In order to compare the performance of DeMosa, we executed SNMNMF, Mirsynergy, and BCM program codes on the same synthetic and real data sets. The source code files were downloaded from the URLs in their paper (see appendix). We set the relevant parameters for them based on the principles suggested in the papers throughout the experiment. In our model, we set the weight decay parameter λ = 1e-5 since the number of input attributes of our datasets are relatively small. And we set sparsity penalty factor β = 1e-5, sparsity parameter ρ = 0.07, and rel.tol = 0.01 which is the goal that the hidden layer activation aims to achieve. The fine-tuning is an automatic process. The parameter max.iterations is set to 100, which represents the maximum of iterations. The framework proposed in the paper were implemented based on R language (version 3.4.2). These experiments were executed on a machine with an Intel Xeon E5-2609@2.4 GHz CPU and 64 G RAM and the experiment result can be downloaded from the link in Appendix A.1.
3.1. Experiment on Synthetic Datasets
We first employed a computer to generate 100 miRNA regulatory networks consisting of a fixed number of MRMs as benchmark networks, some of them are presented in Figure 4 and Figure S1 in the supplement file. Then, we applied the four algorithms on the networks to compare their clustering accuracy and quality.
The normalized mutual information (NMI) and modularity Q were chose as the measurement criteria for clustering accuracy and quality. The NMI [38] can be calculated with the equation
Modularity Q is another most widely used evaluation criteria for module quality. Barber [39] defined modularity of a bipartite network as
As shown in Table 1 and Figure 5, DeMosa obtained larger mean values and smaller variances of NMI and Q than the other three methods. The experiment result on the synthetic networks confirmed that DeMosa is superior to the counterparts on the clustering accuracy, stability, and module quality.
Method | NMI |
Q |
||
---|---|---|---|---|
μ | σ | μ | σ | |
SNMNMF | 0.714 | 0.067 | 0.512 | 0.098 |
Mirsynergy | 0.774 | 0.045 | 0.552 | 0.078 |
BCM | 0.723 | 0.071 | 0.525 | 0.108 |
DeMosa | 0.803 | 0.056 | 0.601 | 0.082 |
μ: mean value; σ: mean variance; NMI: normalized mutual information; BCM: bi-cliques merging.
Overall performance on synthetic datasets.
3.2. Experiment on Real Cancer Datasets
Three cancer datasets (BRCA, OVCA, and THCA) were exploited to evaluate the performance of our framework. The expression profile data of the cancers were from The Cancer Genome Atlas (TCGA), the target site information of OVCA were downloaded from MicroCosm and the others were downloaded from TargetScan human database [40]. In addition, mean normalization method was implemented to standardize these data. More detail information about obtained miRNA regulatory networks are present in Table 2.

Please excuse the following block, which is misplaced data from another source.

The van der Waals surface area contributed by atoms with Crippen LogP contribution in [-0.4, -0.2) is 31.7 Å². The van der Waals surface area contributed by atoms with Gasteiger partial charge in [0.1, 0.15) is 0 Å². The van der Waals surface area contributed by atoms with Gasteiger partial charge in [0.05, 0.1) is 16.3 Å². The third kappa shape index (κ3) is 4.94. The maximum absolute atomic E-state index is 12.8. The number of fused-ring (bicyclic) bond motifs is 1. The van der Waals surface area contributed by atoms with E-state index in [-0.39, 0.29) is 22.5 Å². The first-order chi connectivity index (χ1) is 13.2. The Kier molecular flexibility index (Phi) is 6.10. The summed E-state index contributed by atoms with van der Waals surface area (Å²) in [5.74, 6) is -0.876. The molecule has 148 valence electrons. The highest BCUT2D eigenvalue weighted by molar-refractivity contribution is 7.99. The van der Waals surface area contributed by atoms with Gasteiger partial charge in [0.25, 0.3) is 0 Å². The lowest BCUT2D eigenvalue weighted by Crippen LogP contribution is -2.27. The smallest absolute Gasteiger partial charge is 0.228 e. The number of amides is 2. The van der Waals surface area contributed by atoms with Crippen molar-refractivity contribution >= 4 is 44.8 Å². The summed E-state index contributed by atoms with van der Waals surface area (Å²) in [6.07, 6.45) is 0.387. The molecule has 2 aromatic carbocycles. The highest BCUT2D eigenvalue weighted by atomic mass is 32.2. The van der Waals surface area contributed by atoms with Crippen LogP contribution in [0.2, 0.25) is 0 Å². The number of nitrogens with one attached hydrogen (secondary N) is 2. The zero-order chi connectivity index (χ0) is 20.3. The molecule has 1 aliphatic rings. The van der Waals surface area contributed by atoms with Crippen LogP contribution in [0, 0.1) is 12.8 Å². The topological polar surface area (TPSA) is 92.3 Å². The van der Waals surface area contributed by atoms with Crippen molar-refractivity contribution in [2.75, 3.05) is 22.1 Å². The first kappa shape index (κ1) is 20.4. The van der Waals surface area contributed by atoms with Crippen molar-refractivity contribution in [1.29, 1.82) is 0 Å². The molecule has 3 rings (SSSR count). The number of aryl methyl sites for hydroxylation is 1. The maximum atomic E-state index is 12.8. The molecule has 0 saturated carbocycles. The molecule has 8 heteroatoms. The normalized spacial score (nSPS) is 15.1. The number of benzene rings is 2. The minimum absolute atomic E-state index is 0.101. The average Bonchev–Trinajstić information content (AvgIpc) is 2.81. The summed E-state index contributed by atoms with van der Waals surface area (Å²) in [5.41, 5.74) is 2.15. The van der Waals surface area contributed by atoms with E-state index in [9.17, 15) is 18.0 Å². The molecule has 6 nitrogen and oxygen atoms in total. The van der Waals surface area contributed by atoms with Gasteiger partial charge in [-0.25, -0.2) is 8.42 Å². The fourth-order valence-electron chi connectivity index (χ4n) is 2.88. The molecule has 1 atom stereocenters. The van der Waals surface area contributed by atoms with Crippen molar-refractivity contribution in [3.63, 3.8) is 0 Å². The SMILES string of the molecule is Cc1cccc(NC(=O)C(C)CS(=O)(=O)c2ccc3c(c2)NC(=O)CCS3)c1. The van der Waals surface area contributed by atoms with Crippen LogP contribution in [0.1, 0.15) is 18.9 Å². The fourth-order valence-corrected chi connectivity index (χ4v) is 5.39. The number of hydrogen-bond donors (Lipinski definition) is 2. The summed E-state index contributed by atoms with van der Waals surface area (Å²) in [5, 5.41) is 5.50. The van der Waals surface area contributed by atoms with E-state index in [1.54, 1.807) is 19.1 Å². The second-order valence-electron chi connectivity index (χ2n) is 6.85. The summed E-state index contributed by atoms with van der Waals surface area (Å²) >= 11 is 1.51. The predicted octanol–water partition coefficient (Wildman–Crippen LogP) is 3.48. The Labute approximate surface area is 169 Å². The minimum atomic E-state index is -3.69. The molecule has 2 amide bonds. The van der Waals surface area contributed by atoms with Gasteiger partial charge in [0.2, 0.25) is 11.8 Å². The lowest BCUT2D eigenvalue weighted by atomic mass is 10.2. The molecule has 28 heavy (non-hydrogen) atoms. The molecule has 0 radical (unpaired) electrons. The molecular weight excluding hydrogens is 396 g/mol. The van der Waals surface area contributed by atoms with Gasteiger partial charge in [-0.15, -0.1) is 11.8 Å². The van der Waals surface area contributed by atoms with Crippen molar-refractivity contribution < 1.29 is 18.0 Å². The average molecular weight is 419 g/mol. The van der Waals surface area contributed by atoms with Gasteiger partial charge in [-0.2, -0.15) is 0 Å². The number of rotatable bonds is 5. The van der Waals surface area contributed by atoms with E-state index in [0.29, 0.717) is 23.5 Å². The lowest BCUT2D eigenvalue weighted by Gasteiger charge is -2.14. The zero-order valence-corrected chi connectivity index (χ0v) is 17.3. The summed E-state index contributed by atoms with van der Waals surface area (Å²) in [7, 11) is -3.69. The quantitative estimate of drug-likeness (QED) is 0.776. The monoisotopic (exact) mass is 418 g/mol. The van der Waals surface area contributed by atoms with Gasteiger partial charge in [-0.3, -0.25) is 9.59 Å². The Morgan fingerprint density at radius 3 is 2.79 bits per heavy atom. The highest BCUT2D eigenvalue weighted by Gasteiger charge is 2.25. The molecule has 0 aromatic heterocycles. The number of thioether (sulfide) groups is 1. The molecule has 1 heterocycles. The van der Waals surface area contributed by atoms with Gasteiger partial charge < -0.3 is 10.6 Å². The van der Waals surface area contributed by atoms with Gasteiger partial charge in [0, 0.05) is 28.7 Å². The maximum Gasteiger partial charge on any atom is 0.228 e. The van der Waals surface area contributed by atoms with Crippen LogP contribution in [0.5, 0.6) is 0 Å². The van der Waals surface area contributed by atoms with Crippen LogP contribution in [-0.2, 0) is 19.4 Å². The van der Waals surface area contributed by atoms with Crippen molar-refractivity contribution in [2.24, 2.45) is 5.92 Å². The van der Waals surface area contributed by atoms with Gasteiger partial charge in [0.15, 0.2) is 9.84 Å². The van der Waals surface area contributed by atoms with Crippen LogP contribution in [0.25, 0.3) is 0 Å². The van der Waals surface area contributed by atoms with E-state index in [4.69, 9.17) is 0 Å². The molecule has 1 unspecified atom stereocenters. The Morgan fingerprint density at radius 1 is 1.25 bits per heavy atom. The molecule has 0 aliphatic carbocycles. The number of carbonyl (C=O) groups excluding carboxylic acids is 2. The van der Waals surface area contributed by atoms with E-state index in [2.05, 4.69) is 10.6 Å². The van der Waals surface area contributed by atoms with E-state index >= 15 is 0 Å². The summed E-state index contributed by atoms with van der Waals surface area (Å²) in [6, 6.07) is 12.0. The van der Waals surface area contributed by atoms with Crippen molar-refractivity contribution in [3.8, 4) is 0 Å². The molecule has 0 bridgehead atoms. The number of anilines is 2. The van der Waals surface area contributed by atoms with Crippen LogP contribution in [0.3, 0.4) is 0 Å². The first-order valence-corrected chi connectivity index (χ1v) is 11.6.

Dataset | Sample | miRNA | mRNA | Edge |
---|---|---|---|---|
BRCA | 331 | 702 | 10,214 | 41,728 |
OVCA | 385 | 559 | 12,456 | 16,651 |
THCA | 543 | 710 | 13,306 | 58,892 |
miRNA: microRNA; mRNA: messenger RNA; BRCA: breast cancer; OVCA: ovarian cancer; THCA: thyroid cancer.
The detailed information of miRNA regulatory networks.
We designed three SAEs with different structures to extract high-level features on the datasets (Table 3). There are some differences in the number of layers and nodes for each SAE. Their unit numbers at each hidden layer n.nodes drop by 50% at a time, but not less than 100 to ensure that the features are not too compact. By means of feature extraction, the dimension of an intimacy matrix is greatly reduced. Then, according to the obtained high-level features, we apply K-means to cluster miRNAs.
Dataset | The Number of Layers | The Number of Nodes |
---|---|---|
BRCA | 3 | 702 → 351 → 175 |
OVCA | 3 | 559 → 280 → 140 |
THCA | 4 | 710 → 350 → 175 |
BRCA: breast cancer; OVCA: ovarian cancer; THCA: thyroid cancer.
The structure of stacked autoencoder.
After adding mRNAs into miRNA clusters, we detected 29 modules on BRCA, and a module consists of 8.07 miRNAs and 36.55 mRNAs on average. On OVCA and THCA, we detected 42 and 38 modules, respectively (Table 4). Each module consists of 14.33, 8.86 miRNAs and 14.66, 39.11 mRNAs on average, respectively. Notably, the averaged miRNA numbers of each DeMosa MRM are greater than that of SNMNMF, Mirsynergy, and BCM on the three datasets. We further compared the density of the identified MRMs. DeMosa-MRMs are not denser than BCM, but significantly more densely connected as compared to SMNMNF and Mirsynergy. Besides, the averaged MMEC (miRNA–MRNA Expression Correlation) [12] of DeMosa-MRMs are −0.544, −0.233, and −0.523, respectively, which are less than the MRMs detected by the other methods. Through statistical analysis, we found that DeMosa can gather more negative correlated and densely connected modules than its counterparts on BRCA, OVCA, and THCA. More details of all DeMosa-modules are provided in supplementary file Table S1. The graphical representation of some DeMosa-modules are presented in Figure S2 in the supplementary pdf file.
Cancer | Method | Num | AmiR | AmR | Dens | MF | MMEC |
---|---|---|---|---|---|---|---|
BRCA | SNMNMF | 39 | 2.62 | 71.56 | 0.047 | 2 | −0.045 |
Mirsynergy | 53 | 5.77 | 24.15 | 0.03 | 10 | −0.08 | |
BCM | 43 | 5.65 | 28.37 | 0.28 | 15 | −0.15 | |